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Cocoa Comes Crashing Down

08/18/05 08:07:19 AM
by David Penn

No signal? Try switching time frames. Trading opportunities may be larger than they appear.

Security:   CCU5
Position:   N/A

One of the most frustrating things about relying on a mechanical (or semimechanical) trading method is that there will be instances during which you are fairly positive that a given market move is likely, yet your method provides no trading signal. The classic example is the technicality: your system or method says X number of consecutive closes above a certain moving average means that you cannot take a short position--until the market moves below that moving average. Yet you are convinced that the market is vulnerable to a decline. What do you do?

This is precisely what confronted my analysis of September cocoa in early August (Figure 1). The bear market in cocoa had been clear and pronounced since March, with the commodity topped out and beginning its stark decline. As such, most traders likely were in a "sell the bounces" mode until the market was ready to prove them wrong with a significant rally with volume (a rally without volume, to borrow from an old school rap, is like corn flakes without the milk).

Figure 1: Five consecutive closes above the 50-day EMA told me to look elsewhere for a commodity to short. The absence of a negative stochastic divergence on the high in early August was also a strike against going short.
Graphic provided by: Prophet Financial, Inc.
One of the more interesting discussions I heard at the Chicago Trader's Expo in July was from Brandon Frederickson, trader, hedge fund manager, and contributor to the Market Vu radio program ( Frederickson's message was simple but effective: combining time frames is not only an excellent way to improve the risk/reward ratio of a given trade, but it is also a good way of finding opportunities in the shorter time frame that are unclear--or even apparently nonexistent--on the longer time frame.

Figure 2: While still trading above the 50-bar EMA, cocoa revealed on this hourly chart a negative stochastic divergence from late July to early August that helped anticipate the reversal back to the downside.
Graphic provided by: Prophet Financial, Inc.
Look at the chart of September cocoa in Figure 2. Here, the time frame is hourly instead of daily. On the one hand, as with the daily chart, we have a market trading above its 50-bar (50-hour, in this case) exponential moving average (EMA). This would generally rule out a short of cocoa on the hourly level as well. However, note the divergence between price and the stochastic that occurs between the morning of July 27 and the morning of August 2. While prices were making higher highs between July 27 and August 2, the stochastic was making lower highs.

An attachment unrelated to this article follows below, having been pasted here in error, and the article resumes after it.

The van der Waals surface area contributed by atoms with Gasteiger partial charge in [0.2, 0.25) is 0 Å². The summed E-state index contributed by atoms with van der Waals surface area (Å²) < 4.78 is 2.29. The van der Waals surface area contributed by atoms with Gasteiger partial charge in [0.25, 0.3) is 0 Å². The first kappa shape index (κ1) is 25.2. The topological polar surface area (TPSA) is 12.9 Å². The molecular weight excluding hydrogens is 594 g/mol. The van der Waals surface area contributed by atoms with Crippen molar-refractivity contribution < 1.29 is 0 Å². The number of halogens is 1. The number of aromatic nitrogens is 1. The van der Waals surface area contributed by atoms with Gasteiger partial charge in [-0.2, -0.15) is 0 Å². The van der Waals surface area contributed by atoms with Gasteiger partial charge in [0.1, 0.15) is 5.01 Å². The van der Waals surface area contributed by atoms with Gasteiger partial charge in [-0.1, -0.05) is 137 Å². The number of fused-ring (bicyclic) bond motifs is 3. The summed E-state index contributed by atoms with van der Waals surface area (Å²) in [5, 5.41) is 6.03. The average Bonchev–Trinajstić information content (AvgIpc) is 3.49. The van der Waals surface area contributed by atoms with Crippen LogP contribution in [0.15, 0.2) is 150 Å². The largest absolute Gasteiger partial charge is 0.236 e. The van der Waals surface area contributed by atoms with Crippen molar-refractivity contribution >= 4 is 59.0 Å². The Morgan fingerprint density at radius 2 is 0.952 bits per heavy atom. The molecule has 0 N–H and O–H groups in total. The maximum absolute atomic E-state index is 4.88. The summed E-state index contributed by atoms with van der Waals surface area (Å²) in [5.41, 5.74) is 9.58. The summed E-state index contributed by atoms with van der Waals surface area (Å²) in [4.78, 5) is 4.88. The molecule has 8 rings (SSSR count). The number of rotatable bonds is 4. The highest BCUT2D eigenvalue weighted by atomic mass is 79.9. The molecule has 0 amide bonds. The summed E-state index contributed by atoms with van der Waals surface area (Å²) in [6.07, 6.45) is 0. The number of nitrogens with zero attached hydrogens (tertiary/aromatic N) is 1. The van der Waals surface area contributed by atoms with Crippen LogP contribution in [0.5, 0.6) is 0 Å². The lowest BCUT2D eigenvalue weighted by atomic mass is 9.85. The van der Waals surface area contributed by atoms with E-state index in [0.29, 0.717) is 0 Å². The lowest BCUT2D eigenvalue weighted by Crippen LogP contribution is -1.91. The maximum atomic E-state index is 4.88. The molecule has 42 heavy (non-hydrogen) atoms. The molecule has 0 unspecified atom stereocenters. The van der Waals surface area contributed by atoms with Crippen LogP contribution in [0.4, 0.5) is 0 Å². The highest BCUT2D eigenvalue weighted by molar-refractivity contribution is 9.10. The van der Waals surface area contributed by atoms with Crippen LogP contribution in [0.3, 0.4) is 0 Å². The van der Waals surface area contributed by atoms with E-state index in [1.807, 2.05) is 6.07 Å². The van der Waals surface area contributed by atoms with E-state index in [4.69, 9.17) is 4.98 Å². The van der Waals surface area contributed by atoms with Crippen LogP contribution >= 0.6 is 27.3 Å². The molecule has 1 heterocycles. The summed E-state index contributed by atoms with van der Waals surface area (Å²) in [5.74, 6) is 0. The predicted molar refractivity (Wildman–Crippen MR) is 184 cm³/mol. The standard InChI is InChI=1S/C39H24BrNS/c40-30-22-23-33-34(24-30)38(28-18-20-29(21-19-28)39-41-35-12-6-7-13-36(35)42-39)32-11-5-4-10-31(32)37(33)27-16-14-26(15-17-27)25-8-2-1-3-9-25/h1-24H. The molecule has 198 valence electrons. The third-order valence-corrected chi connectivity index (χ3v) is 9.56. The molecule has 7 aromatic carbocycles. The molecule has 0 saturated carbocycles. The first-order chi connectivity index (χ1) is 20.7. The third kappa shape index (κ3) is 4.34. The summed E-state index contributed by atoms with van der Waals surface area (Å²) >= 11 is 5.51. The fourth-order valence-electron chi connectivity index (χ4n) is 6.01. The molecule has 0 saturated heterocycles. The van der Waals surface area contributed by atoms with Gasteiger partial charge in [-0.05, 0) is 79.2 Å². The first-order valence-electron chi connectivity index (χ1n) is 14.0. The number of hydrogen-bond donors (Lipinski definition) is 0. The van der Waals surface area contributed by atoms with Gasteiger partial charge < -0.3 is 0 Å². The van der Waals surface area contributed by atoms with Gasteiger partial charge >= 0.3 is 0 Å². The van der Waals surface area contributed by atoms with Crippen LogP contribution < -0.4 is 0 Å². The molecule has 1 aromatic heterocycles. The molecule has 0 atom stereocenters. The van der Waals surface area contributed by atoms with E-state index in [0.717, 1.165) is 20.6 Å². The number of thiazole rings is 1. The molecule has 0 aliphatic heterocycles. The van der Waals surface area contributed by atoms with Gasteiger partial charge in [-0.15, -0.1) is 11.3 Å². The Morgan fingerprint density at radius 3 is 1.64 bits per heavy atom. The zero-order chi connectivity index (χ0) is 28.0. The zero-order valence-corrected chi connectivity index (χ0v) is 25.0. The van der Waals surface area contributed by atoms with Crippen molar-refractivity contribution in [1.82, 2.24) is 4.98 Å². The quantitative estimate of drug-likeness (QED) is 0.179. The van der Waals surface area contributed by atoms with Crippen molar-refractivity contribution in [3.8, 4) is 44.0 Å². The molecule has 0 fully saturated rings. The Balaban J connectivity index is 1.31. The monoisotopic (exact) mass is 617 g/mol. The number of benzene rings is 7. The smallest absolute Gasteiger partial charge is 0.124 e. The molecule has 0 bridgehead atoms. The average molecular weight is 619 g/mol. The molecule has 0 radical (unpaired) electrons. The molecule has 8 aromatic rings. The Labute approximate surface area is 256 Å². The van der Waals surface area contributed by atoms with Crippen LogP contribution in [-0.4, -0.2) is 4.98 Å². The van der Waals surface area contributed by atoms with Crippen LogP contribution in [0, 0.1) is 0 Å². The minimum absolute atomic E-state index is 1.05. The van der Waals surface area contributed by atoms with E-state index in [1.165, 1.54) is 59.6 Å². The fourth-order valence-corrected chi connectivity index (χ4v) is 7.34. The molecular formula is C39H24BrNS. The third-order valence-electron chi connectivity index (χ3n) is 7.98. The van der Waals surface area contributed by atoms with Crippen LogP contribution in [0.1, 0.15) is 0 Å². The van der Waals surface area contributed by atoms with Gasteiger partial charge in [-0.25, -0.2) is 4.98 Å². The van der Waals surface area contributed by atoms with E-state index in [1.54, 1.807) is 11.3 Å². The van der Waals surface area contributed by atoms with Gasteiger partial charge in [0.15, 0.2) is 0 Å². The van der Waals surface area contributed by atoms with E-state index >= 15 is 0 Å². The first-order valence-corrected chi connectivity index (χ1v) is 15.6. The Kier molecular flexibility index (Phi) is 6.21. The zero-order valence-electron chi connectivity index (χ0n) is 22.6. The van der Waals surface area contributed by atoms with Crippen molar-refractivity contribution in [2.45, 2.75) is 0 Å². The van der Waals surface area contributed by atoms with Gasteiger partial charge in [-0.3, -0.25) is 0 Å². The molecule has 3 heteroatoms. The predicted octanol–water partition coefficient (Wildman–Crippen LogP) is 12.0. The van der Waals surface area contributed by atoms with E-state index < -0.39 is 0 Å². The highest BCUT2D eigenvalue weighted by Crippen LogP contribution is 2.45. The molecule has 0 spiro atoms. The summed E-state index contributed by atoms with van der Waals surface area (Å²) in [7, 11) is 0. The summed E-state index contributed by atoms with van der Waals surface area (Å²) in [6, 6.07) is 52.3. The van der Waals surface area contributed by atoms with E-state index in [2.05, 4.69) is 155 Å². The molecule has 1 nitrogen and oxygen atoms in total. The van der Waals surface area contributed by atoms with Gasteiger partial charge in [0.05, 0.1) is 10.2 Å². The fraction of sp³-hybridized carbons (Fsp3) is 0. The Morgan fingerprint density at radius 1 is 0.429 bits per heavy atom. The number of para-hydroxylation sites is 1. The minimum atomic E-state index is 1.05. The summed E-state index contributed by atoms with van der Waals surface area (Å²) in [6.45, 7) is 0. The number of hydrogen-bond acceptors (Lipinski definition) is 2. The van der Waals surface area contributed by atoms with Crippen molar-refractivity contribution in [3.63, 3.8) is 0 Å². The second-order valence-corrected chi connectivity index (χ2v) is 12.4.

This negative stochastic divergence in the hourly chart reveals underlying weakness in the advance to the August 2nd high that was not observable to the naked eye fixated on the daily chart. It was this sort of time frame analysis that helped catch a significant correction in crude oil futures back in late March (see my "Crude's High Altitude 2B Top" from March 25 and my "Crude's 2B Top Comes To The Dailies" from April 2).

Briefly, let's take a look at the other half of Frederickson's observation, the idea that using shorter time frames can help establish a better risk-reward ratio when tracking opportunities that appear on larger time frames. With the second peak on August 2, a negative divergence sell signal would have been generated at 1485 (rounded down from 1485.50), with an initial stop just above the high of the day the signal was generated. That day, of course, was August 2 and that high was 1505.

The signal would have been triggered with the trading on August 3 between 8-9 am. At the close on that entry day, CCU5 was at 1491, and the trade was six points out of the money, so to speak. On August 4, CCU5 opened at 1495, rallied as high as 1502, and finished the day at 1479. The position has been in the money ever since.

David Penn

Technical Writer for Technical Analysis of STOCKS & COMMODITIES magazine,, and Advantage.

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Date: 08/18/05Rank: 3Comment: 

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